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One reason I like PPC. If it makes money at least you have control over your position. I think a business model that uses PPC is more solid. I have started focusing on it again. Its cool to be ranked free but
no business should be based on variables you can't control.
I used to want free traffic but fee = not guaranteed.
It can be a huge waste of effort.
I think when developing a new business paid advertising should be the focus. Then free traffic, if you get it,
is a bonus.
In the end its how much you make per month not how much you spend.
But from working with many clients, I know how hard it is to get this concept across. They look at Google like a public utility, or their "divine right" -- or something other than a for-profit business that uses search to generate their own revenue. And when a business enjoys long term good income from organic traffic, they can become quite complacent and not even notice how dependent they are on an algorithm that can accidentally roll over and squash them at any time.
What are we to do?
Besides, people are suspicious of adverts but not of serps. I would guess that #1 serp position is worth vastly more in terms of clicks than #1 Adwords position.
joined:Oct 27, 2001
I think when developing a new business paid advertising should be the focus. Then free traffic, if you get it, is a bonus.
Depends on the business. PPC is seldom practical for an editorial "content site," except possibly as a way to drive traffic to pages that are known to generate significant revenue.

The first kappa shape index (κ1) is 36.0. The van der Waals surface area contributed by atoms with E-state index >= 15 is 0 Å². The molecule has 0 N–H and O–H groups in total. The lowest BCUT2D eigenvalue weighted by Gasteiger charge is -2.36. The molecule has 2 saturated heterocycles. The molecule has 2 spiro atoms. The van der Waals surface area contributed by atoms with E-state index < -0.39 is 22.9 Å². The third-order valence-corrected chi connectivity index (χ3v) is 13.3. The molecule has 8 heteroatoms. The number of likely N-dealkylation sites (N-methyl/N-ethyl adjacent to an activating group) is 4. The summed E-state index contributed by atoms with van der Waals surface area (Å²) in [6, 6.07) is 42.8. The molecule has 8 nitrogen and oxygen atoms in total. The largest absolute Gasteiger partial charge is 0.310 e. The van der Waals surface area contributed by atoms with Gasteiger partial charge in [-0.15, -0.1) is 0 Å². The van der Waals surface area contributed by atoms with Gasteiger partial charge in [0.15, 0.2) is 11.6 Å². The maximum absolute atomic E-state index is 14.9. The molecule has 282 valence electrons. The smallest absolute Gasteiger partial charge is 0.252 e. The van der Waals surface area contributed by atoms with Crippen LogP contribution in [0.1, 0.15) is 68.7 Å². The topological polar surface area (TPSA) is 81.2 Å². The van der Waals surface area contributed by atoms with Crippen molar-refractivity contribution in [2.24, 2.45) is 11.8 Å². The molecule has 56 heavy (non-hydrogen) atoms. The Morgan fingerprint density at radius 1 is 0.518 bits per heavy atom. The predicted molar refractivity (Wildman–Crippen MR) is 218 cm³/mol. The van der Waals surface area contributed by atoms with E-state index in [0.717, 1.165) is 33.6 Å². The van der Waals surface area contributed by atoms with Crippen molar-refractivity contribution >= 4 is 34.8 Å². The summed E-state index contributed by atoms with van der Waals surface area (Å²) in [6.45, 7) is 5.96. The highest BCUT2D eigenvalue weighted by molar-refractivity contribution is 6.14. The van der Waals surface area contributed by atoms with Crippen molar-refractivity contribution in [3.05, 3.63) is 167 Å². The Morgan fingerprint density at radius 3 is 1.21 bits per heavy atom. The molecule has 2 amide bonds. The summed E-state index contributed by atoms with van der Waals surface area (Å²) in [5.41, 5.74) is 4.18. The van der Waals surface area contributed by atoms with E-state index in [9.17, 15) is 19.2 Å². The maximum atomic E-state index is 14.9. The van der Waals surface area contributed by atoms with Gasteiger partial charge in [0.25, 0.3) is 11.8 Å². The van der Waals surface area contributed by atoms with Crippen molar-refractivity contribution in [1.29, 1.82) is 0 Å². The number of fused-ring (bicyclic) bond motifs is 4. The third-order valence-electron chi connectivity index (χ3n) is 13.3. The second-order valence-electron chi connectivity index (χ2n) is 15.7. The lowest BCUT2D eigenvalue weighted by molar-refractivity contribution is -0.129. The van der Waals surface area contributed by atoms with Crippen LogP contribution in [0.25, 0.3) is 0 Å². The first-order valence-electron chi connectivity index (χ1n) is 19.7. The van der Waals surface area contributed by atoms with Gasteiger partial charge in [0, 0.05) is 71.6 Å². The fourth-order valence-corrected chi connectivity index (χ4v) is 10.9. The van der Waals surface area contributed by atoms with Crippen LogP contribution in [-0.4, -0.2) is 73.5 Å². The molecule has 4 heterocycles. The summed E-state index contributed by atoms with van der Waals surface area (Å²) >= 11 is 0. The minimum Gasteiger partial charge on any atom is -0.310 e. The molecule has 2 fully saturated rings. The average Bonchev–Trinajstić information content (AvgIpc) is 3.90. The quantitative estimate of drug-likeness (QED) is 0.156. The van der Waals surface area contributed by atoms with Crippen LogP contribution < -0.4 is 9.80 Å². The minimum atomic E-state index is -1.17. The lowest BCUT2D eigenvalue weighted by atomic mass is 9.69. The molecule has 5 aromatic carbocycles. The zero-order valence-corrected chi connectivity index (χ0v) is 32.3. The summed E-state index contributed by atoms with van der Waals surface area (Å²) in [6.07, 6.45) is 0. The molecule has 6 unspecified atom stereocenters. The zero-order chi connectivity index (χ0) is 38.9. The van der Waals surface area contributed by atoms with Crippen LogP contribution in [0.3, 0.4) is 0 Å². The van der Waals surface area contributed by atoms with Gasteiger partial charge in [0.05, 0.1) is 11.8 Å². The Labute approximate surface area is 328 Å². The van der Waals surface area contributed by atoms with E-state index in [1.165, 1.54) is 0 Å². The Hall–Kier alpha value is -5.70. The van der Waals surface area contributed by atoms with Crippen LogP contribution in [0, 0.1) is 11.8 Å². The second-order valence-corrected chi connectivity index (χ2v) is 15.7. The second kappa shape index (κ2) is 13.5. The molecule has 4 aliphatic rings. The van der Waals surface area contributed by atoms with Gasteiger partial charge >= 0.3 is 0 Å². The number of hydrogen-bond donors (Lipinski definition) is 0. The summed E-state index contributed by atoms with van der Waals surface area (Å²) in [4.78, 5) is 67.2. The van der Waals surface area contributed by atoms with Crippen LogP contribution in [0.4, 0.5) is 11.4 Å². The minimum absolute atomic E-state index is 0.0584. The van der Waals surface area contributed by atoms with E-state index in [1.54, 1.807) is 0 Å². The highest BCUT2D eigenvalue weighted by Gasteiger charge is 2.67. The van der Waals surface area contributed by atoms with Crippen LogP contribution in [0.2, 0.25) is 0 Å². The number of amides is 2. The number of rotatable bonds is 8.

On my own site (which just happens to be an editorial content site), revenues come from advertising and affiliate links. Traffic comes from search engines, unsolicited links from other sites, and repeat visitors. Even when SE traffic drops off sharply (as mine did when I lost 70-75% of my Google referrals from late March through late May), repeat visitors and traffic from other sources can keep a painful annoyance from being a disaster.
Interesting side note: About half a dozen of my most profitable pages have been missing from Google for more than six months, but they're getting as much traffic and generating as much income now as they were when Google was still indexing them. Why? Because users who come to the site for other information on the same overall topic are finding them via internal links. Come to think of it, Google referrals for my major keywords and keyphrases have never represented more than a tiny percentage of overall Google referrals--even when I've ranked #1. If you've got enough content on a topic to attract a good-sized audience through "long tail" search referrals and repeat visits, referrals for your most important keyphrases are nice to have but not essential.